There are many reasons that Russia’s 40-mile column of tanks failed to encircle Kyiv. Anatoliy Kybukevych’s band of partisans is one of them, but they paid a terrible price.
The local home guard chief and his men stayed behind when the Russians seized their village of Andriivka, on the column’s path through the Kyiv countryside. Kybukevych and his men called in Russian positions to Ukrainian forces, aiding a precise and destructive targeting of the column.
The Russian troops’ thrust to Kyiv faltered, then ground to a halt, then they eventually fled north back across the Belarus border, but for the partisans there was no moment of triumph: someone had informed on them.
On March 12 Russia’s black-clad military police came for Vadym Ganiuk, 33, who lived on the northern edge of Andriivka. They dragged him into his cellar, beat him, shot him in the knees and shoulders, put a bag over his head and finished him off with a round to the head. They did the same to Ganiuk’s nextdoor neighbour, Vitaliy Kybukevych, 45, a cousin of Anatoliy.
Ruslan Yaremchuk died on the same day, although the circumstances are less clear. His body was discovered, bound hand and foot, when his neighbours, the Oleksienko brothers, returned to the ruins of their bombed-out house after the Russians fled. They found Yaremchuk’s decaying body slumped in their back garden. He had also been shot.
In those early days, when a siege of Kyiv appeared imminent, much was written about the giant column of tanks snaking down the west side of the city, visible from space. The Russians appeared to have victory within their grasp and there has been much speculation about why the advance failed.
Much of what was written was true: their vehicles were poorly maintained. The tanks tried to turn east, towards the city’s outskirts, but became bogged down in mud. But because the Ukrainian forces restricted access to the area the pattern of the battle has been little understood. Still less has been told of the cost to the Ukrainian side.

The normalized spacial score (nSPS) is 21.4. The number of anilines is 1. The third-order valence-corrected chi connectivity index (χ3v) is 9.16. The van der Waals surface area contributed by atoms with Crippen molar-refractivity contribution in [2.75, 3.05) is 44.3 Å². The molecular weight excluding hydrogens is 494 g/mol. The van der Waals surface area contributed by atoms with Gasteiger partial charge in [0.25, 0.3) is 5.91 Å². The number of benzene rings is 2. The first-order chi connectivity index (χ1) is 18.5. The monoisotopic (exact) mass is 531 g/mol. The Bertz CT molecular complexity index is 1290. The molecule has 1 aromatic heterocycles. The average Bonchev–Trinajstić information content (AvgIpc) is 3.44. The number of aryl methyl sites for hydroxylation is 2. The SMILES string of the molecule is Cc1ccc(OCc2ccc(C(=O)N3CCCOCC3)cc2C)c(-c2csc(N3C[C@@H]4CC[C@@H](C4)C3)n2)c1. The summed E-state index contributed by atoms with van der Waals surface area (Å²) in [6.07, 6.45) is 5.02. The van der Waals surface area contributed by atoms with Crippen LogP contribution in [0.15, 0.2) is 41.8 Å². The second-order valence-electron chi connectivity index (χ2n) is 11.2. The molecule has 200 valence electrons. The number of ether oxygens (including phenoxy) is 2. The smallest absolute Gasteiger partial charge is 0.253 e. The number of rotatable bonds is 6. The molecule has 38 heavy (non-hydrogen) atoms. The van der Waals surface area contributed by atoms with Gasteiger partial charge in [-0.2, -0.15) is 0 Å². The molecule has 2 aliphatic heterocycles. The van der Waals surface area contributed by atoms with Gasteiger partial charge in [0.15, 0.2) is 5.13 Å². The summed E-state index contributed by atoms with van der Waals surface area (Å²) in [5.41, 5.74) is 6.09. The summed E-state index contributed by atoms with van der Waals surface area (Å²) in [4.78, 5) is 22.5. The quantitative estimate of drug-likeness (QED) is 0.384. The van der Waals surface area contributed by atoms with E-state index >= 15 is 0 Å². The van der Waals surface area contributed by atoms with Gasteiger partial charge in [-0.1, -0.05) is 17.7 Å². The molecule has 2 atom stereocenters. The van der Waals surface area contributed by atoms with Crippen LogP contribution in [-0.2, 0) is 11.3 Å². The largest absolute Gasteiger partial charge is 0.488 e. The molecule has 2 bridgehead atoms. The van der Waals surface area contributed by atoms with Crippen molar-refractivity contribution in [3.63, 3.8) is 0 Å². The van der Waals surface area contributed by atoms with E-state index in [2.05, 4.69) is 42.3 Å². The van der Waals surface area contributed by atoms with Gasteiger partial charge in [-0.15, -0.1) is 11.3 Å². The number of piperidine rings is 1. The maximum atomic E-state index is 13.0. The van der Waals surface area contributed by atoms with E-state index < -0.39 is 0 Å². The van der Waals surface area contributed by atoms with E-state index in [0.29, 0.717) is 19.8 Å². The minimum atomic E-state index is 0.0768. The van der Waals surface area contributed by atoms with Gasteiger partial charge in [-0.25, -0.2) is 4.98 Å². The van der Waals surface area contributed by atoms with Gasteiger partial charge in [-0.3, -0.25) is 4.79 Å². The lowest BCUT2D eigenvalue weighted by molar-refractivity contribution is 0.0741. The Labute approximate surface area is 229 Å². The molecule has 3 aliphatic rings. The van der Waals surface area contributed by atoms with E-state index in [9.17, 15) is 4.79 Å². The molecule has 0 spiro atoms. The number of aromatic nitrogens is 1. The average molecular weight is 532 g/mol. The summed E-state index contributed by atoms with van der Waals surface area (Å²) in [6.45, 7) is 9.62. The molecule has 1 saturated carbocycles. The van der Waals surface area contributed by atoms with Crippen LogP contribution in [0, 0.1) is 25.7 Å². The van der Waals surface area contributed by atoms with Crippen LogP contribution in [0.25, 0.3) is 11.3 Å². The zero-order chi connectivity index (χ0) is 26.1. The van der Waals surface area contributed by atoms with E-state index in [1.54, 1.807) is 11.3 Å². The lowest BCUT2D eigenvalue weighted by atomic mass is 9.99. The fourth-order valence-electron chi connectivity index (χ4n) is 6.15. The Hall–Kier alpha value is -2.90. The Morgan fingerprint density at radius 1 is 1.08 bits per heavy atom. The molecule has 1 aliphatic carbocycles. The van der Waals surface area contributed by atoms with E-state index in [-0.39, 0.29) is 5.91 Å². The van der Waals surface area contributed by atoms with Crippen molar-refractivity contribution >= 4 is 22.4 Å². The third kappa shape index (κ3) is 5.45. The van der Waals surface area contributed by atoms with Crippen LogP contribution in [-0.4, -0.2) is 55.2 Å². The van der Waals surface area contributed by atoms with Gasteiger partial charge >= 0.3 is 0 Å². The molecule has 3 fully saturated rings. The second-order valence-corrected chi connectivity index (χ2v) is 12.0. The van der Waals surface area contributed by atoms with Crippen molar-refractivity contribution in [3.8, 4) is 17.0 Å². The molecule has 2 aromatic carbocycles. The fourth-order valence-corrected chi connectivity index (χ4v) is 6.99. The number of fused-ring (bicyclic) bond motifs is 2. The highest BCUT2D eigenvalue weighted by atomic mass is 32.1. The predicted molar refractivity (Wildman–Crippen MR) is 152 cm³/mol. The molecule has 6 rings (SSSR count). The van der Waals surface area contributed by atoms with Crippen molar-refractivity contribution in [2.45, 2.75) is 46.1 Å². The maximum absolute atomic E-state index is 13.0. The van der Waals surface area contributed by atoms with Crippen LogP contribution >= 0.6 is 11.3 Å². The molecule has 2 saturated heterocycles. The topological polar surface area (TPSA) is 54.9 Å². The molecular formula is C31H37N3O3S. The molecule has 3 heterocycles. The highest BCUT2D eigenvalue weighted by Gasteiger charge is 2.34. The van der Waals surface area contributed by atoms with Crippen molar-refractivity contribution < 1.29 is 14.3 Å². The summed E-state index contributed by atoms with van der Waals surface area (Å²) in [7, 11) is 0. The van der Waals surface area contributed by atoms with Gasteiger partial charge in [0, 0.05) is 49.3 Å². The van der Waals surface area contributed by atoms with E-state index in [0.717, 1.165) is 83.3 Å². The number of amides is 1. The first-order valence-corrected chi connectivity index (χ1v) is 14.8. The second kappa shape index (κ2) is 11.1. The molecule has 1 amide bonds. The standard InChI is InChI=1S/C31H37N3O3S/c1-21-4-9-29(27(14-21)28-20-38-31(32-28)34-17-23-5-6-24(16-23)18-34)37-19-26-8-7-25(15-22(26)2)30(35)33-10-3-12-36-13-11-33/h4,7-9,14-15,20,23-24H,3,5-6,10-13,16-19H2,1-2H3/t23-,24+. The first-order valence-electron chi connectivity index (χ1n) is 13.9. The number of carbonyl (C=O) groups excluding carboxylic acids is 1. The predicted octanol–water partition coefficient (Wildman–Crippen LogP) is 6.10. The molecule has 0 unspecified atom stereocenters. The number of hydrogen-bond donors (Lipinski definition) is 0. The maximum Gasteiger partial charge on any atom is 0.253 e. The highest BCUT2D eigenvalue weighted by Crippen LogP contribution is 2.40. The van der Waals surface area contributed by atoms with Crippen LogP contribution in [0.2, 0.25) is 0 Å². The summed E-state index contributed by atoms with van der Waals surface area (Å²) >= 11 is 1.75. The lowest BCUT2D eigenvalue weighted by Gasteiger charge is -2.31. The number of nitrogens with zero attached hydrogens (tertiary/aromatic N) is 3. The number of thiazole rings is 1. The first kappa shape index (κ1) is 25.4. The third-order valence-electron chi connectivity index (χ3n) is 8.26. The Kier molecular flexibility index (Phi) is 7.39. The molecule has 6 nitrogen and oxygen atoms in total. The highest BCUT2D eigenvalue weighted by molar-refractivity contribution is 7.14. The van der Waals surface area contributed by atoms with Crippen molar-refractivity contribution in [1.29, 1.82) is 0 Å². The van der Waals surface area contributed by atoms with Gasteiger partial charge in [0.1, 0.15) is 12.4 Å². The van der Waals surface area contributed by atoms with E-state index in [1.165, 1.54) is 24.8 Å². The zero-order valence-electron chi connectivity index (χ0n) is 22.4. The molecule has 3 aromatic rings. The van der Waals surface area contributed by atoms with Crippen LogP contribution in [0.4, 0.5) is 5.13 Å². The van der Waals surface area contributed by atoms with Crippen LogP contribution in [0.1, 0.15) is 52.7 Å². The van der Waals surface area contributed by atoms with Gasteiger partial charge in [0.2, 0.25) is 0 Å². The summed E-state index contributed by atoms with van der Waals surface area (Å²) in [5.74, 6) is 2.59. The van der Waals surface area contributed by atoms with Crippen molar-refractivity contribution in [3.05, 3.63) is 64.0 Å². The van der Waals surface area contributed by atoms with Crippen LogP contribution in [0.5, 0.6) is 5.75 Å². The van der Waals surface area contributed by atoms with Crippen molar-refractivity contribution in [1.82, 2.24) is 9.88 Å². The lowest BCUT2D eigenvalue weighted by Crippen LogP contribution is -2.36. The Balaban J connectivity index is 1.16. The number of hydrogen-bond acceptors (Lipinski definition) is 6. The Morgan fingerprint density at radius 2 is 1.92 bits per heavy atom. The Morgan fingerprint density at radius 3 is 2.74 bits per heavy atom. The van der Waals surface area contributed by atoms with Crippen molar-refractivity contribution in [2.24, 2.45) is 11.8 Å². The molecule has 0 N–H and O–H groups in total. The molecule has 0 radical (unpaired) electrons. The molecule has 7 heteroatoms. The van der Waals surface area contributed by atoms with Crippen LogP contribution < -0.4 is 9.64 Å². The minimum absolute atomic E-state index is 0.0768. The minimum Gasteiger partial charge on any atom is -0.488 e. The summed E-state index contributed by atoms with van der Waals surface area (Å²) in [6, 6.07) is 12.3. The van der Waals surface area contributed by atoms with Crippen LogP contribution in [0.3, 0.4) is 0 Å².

A tour of the villages at the column’s end provides some answers. The Russians came in waves, said Grigory Klymenko, who watched them go past his house on February 26. The first column had 280 vehicles, the second 170, stretching in a line from Borodyanka, west of Kyiv, south through Andriivka, to the town of Makariv, a mile north of the E40 highway.
A linked column flanked this one down roads to the west, crossing the highway and ending south of the village of Motyzhyn. The first thrust, though, came to a stop in Makariv.
Northwest of Makariv the burnt remains of a Ukrainian tank lie in a ploughed field. Drone photos of destroyed armour are generally assumed to be showing Russian models, but that is not always the case.
In the town, the defenders took up positions by the bridge. Nearby is the bakery which sold a locally celebrated white loaf, eulogised early in the conflict in articles by Andrei Kurkov, Ukraine’s internationally celebrated novelist. It had been evacuated, and a company of Ukrainian troops was billeted in its dormitory. At 5.40am on March 7 it took a direct hit from a cruise missile, killing more than 30, said Anatoliy Denysenko, a territorial defence captain who led the rescue attempts. “Some were still in their sleeping bags,” he said.
All along the column’s route lies more evidence of the fighting. At the junction of the E40 a business park was mauled by air strikes as the Russians tried to fight their way on to it. The highway would have given direct access to the city.
The Russians also attacked farther to the east, from Motyzhyn, south of the E40, but again they were held up. The remains of two Russians tanks, marked with the column’s trademark “V”, lie next to a stork’s nest east of the business park, showing the limits of their attack.